In 1974, the World Health Organization established the Onchocerciasis Control Program (OCP) to try to eliminate the Simulium fly by spraying the river systems in West Africa. With the discovery of ivermectin, a second strategy was added to the OCP. Populations in affected regions are given an annual dose of ivermectin to decrease the effects of the infection and to reduce further spreading by eliminating microfilariae. It is estimated that since the initiation of the program, 300,000 cases of blindness have been prevented. However, in large areas of Africa onchocerciasis continues to cause significant morbidity and mortality.

Martha Fulford

Jay Keystone

(see also: Vector-Borne Diseases )

Bibliography

Burnham, G. (1998). "Onchocerciasis." The Lancet 351:13411346.

Hall, L. R., and Pearlman, E. (1999). "Pathogenesis of Onchocercal Keratitis (River Blindness)." Clinical Microbiology Reviews 12(3):445453.

Molyneux, D. H., and Morel, C. (1998). "Onchocerciasis and Chagas' Disease Control: The Evolution of Control via Applied Research through Changing Development Scenarios." British Medical Bulletin 54(2):327339.

Ottesen, E. A. (1993). "Filarial Infections." Infectious Disease Clinics of North America 7(3):619633.

World Health Organization (2000). Onchocerciasis (River Blindness). Fact Sheet No. 95. Geneva: Author.

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river blindness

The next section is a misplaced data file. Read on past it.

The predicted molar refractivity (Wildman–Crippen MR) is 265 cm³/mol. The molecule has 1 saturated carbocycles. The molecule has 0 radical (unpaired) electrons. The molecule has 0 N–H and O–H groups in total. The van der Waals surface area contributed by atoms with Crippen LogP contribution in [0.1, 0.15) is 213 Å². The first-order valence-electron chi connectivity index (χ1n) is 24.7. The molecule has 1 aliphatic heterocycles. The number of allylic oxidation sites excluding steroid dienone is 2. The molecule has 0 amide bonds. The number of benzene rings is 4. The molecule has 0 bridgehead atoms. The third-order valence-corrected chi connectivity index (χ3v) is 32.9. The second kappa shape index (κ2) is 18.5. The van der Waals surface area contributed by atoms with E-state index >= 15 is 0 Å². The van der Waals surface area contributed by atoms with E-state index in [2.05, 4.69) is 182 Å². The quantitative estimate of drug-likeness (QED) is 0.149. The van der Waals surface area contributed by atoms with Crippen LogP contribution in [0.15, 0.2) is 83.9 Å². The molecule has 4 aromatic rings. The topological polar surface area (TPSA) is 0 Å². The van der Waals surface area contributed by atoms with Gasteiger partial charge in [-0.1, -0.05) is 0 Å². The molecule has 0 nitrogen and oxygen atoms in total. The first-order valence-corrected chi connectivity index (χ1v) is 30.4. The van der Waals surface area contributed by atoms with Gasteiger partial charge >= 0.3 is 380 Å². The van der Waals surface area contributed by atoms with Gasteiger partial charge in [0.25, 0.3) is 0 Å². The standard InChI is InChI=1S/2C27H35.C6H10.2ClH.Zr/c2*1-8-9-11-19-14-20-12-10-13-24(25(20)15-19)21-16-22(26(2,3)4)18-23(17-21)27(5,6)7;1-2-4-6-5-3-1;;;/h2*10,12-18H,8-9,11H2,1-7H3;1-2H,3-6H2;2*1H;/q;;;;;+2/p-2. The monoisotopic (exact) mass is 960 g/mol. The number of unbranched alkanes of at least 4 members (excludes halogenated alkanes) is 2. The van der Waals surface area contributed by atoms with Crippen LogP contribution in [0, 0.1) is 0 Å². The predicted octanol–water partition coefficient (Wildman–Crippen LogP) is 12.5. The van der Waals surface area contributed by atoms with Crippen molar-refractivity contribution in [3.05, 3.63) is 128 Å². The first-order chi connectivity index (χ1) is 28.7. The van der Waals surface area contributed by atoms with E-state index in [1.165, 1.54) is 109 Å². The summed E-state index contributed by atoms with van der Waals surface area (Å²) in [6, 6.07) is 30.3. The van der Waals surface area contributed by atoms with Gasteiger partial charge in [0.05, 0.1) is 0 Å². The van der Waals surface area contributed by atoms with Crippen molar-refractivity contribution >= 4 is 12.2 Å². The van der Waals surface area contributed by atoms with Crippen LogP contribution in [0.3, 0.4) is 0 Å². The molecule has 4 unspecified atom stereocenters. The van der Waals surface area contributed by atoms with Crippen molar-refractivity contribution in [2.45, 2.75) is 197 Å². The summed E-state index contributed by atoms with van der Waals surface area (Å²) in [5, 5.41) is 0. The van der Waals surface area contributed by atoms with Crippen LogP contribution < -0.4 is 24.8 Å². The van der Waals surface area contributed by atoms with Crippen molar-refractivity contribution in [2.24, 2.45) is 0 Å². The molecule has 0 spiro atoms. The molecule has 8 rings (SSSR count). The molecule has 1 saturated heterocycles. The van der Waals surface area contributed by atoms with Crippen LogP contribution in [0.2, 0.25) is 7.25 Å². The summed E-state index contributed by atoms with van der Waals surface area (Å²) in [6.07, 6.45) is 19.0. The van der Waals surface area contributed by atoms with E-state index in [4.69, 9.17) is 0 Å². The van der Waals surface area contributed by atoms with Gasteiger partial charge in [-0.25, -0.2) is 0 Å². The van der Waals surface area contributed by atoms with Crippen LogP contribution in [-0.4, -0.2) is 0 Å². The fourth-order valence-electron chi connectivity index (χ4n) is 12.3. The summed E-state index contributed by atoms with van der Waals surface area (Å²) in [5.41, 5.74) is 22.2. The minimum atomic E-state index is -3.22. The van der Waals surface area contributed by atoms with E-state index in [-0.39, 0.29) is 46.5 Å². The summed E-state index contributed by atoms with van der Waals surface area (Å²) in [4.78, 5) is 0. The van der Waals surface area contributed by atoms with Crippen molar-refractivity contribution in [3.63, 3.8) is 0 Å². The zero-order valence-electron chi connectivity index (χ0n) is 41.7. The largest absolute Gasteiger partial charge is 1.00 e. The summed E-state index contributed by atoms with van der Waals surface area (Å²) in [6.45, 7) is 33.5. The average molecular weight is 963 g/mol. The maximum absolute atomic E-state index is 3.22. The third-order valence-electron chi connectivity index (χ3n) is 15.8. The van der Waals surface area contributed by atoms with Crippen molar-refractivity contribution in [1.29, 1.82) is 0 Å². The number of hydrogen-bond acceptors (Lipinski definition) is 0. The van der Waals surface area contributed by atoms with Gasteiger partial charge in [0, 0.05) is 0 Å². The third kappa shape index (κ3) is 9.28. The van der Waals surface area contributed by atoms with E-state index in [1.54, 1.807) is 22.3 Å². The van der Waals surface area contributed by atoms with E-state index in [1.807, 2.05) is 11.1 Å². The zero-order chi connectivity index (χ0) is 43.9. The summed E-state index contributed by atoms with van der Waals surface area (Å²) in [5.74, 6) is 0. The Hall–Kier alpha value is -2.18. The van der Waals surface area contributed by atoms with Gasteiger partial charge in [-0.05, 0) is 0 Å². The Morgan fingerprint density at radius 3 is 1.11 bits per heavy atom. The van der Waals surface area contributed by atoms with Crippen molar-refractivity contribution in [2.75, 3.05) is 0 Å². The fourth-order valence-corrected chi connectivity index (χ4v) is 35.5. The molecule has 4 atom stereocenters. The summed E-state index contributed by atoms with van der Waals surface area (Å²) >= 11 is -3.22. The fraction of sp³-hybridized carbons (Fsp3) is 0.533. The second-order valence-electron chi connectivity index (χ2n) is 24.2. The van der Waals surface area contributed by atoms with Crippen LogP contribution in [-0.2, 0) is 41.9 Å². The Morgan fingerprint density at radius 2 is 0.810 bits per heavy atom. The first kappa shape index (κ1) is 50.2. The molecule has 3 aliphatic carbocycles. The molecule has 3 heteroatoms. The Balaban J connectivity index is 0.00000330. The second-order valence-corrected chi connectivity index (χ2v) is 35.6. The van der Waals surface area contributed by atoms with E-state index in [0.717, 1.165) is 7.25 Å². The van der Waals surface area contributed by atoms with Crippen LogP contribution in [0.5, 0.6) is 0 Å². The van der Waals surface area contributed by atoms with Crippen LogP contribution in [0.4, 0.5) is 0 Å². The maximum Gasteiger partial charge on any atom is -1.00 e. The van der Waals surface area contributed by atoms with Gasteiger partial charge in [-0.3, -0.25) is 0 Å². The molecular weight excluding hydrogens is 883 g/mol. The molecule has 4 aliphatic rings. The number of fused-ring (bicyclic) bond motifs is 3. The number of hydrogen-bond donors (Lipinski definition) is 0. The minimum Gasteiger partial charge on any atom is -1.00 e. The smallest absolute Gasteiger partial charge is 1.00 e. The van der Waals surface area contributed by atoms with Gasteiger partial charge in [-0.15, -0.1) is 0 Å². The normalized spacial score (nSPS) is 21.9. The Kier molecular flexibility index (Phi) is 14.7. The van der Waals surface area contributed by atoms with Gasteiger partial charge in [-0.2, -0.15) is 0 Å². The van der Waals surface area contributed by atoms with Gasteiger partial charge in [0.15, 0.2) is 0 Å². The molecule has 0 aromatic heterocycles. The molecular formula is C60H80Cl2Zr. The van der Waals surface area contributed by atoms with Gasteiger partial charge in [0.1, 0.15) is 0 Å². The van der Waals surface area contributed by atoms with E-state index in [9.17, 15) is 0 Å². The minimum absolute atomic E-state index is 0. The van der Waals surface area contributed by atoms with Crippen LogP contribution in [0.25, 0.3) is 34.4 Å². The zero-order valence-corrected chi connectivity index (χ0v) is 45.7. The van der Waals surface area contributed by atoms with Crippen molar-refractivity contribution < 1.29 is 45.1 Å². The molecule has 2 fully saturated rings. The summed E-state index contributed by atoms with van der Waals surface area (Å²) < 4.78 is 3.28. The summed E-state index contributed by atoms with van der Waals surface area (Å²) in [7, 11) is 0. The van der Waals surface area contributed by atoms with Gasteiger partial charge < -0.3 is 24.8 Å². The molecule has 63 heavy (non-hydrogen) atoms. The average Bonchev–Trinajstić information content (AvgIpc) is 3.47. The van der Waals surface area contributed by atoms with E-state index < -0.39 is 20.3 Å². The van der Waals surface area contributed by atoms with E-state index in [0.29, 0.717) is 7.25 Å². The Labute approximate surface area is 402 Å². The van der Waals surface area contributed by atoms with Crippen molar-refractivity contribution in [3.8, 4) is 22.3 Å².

river blindness or onchocerciasis, disease caused by the parasitic nematode worm Onchocerca volvulus. The worm larvae are transmitted by the bites of blackflies (genus Simulium) that live in fast moving streams. Inside the body the worms form disfiguring skin nodules, where they mate. Their tiny larvae, or microfilariae, migrate through the skin, causing severe itching. If the infection reaches the area of the eye, allergic reaction to the microfilariae can cause blindness.

Tests can now detect infestation before the disease has progressed, and the new drugs ivermectin, which kills the larvae, and amocarzine, which kills adult forms, have begun to help control the disease. Blackfly eradication programs have had limited success because the flies can quickly develop resistance to pesticides.

River blindness, which occurs primarily in Africa, Central and South America, and Yemen, affects an estimated 18 million people. In Africa, two strains have been identified, a savanna strain and a forest strain. The forest strain does not usually lead to blindness, but it does cause severe skin symptoms (lesions, itching, discoloration, change in texture) that can result in social ostracism.

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onchocerciasis

onchocerciasis (onk-oh-ser-ky-ă-sis) n. a tropical disease of the skin and underlying connective tissue caused by the parasitic worm Onchocerca volvulus. Fibrous nodular tumours grow around the adult worms in the skin; the migration of the larvae into the eye can cause total or partial blindness (river blindness). Ivermectin is used in treatment.

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onchocerciasis

onchocerciasis (river blindness) Tropical disease of the skin and connective tissue, caused by infection with filarial worms; it may also affect the eyes, causing blindness. It is transmitted by blood-sucking blackflies found in Central and South America and Africa.

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river blindness

river blindness n. see onchocerciasis.